What About the Families of Our Missing Seafarers?

The start of this year has not been very fortunate for the Filipino seafaring industry as it has been struck by two very unfortunate incidents that saw the loss and sinking of two vessels both with Filipino crew members on board. These are, unfortunately, no longer unusual for us as we have almost gotten used to these sorts of news over the last several years. As a result of these tragedies, some of our Filipino seafarers have either perished or gone missing.

 

However, while the State mandates compensation in the form of death benefits and disability benefits, the family of a worker who has been missing under circumstances which make his or her death likely – just like when a seafarer is lost at sea – receives nothing until he or she is presumed dead under the law.

 

But what do we mean when we say “presumed dead under the law”? Article 391 of our Civil Code clearly provides, “The following shall be presumed dead for all purposes, including the division of the estate among the heirs: (1) A person on board a vessel lost during a sea voyage, or an aeroplane which is missing, who has not been heard of for four years since the loss of the vessel or aeroplane.” This means that before the lapse of four years counted from the time of the loss of the vessel, the law treats a missing seafarer as just that – missing. At present, missing seafarers are not entitled to any compensation benefit.

 

This glaring flaw in our system of laws is what we intend to correct by pushing for a bill providing for benefits to the families of seafarers who are missing and in danger of death, even before the lapse of four years or before they are legally presumed dead. House Bill 5558, entitled “Missing Employees Compensation Act”, aims to address the unfortunate predicament of families of seafarers who have gone missing due to work related causes under circumstances which make death likely, but not been missing long enough to be legally presumed dead. Under this proposed compensation program, families of missing workers need not wait for their missing loved ones to be legally presumed dead before they can expect compensation from the State.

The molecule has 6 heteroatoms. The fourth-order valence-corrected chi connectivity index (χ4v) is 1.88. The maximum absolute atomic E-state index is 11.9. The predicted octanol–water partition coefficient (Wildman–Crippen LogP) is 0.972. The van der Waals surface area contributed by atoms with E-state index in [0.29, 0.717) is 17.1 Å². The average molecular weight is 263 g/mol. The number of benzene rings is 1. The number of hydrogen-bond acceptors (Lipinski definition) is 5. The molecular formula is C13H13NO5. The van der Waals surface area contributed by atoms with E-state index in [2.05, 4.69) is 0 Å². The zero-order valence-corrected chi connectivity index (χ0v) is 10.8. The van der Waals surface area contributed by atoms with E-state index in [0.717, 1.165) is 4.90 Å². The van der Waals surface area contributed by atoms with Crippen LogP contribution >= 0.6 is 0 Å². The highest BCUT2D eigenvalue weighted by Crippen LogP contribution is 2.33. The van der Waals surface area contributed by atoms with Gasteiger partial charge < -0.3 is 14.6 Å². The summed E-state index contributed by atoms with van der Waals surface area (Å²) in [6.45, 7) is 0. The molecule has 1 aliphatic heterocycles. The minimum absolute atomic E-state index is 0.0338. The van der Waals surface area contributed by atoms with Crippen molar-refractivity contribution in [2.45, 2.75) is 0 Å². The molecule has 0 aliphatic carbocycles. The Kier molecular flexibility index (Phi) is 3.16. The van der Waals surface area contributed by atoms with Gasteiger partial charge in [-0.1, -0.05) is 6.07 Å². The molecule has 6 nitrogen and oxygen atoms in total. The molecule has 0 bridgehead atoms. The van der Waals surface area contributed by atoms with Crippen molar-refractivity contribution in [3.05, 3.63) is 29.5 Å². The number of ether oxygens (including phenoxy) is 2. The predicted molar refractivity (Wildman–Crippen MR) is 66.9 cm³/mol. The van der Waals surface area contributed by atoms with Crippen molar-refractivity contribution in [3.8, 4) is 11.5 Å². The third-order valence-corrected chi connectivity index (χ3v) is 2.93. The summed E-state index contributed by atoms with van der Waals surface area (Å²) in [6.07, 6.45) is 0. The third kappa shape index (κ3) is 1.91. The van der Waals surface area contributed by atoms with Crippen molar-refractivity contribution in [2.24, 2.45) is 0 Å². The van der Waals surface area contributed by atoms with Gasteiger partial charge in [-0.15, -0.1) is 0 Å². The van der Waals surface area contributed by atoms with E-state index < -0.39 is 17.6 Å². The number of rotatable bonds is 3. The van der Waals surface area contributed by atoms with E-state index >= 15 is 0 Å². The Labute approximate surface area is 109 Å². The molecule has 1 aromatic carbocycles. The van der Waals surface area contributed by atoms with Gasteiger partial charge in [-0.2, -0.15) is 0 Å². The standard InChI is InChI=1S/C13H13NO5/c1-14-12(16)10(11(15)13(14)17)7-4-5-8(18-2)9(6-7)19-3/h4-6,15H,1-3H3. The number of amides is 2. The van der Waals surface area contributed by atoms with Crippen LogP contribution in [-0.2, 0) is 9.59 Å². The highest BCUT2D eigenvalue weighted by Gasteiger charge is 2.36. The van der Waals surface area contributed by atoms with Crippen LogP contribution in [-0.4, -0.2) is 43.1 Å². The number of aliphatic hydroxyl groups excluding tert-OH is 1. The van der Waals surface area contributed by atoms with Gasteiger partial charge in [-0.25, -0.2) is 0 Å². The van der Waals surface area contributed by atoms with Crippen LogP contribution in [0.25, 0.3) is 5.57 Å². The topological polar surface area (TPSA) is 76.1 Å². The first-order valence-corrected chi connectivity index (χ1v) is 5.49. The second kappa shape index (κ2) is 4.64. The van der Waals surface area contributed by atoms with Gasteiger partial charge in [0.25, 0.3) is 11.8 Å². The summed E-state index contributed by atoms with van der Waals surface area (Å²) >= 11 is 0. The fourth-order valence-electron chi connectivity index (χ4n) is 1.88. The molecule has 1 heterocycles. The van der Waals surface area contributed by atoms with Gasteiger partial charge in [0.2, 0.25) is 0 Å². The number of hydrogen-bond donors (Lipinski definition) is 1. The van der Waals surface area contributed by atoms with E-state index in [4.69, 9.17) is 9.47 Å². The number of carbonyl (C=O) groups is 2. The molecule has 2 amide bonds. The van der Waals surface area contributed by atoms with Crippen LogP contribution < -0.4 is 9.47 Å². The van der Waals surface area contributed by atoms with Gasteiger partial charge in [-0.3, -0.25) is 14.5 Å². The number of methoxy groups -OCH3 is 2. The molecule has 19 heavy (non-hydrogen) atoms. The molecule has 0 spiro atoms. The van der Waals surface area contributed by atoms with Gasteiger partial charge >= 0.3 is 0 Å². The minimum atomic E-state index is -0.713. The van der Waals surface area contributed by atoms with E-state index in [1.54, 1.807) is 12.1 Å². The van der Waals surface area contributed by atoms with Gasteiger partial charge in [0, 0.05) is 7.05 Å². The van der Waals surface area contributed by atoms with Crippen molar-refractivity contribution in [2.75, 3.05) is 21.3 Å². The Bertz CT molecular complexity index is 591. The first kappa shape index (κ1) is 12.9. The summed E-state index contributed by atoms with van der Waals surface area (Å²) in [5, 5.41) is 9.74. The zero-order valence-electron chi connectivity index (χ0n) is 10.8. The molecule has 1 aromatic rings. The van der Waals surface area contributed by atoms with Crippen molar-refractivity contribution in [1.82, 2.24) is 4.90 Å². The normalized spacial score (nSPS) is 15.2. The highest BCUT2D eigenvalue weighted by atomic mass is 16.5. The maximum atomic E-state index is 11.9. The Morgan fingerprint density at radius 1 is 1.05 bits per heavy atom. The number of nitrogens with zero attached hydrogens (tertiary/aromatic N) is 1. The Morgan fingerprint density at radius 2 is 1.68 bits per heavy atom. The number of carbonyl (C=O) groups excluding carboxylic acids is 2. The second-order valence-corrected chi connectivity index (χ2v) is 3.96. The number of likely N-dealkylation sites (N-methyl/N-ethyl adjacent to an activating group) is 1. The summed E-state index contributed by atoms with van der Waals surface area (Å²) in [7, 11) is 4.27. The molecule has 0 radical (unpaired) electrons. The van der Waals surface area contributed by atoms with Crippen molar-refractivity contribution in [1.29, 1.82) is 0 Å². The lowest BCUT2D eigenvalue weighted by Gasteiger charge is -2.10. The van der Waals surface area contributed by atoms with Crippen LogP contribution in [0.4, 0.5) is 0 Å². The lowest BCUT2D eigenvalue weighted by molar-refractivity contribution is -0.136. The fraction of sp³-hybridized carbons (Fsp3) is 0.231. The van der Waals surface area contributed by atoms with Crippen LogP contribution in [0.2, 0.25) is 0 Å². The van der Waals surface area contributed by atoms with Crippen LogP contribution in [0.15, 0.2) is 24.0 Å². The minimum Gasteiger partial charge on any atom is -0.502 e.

Just last February 26, 2015, the Taiwanese fishing vessel Hsiang Fu Chun, along with its thirteen Filipino crew members, went missing in the middle of the South Atlantic Ocean. Less than two months before that, cargo vessel Bulk Jupiter sank off Vietnam, resulting in the death of 2 Filipino crew members, with 16 others still missing. While existing laws may be able to provide immediate compensation to the families of those who have been confirmed dead, the families of those who are still missing would still have to wait for four years before their missing relatives can be legally presumed dead. Before that, they cannot legally expect anything from the State. The least we can do is to make the families’ waiting less burdensome.

 

It is unfortunate enough that these families have to endure the pain and suffering of losing a loved one coupled with the emotional uncertainty of hoping for better news or moving on from the tragedy, but they would still have to figure out how to make ends meet until they are properly compensated for their loss. Under the proposed bill, the family of a missing employee shall, for each month until his or her death has been confirmed or legally presumed, be paid by the Social Security System an amount equivalent to the monthly income benefit, plus 10% for each dependent child, but not exceeding five.

 

It goes without saying that no law could ever erase the pain of losing a loved one, especially under circumstances where a loved one has gone missing with no confirmation of whether he is still living or already dead. But if the bill passes into law, not only can we at least mitigate the anguish and misery felt by the families of our missing seafarers, but we can also make sure that the sudden loss of income in the family can be alleviated by the State, especially when, as in most cases, the missing seafarer is the sole breadwinner in the family.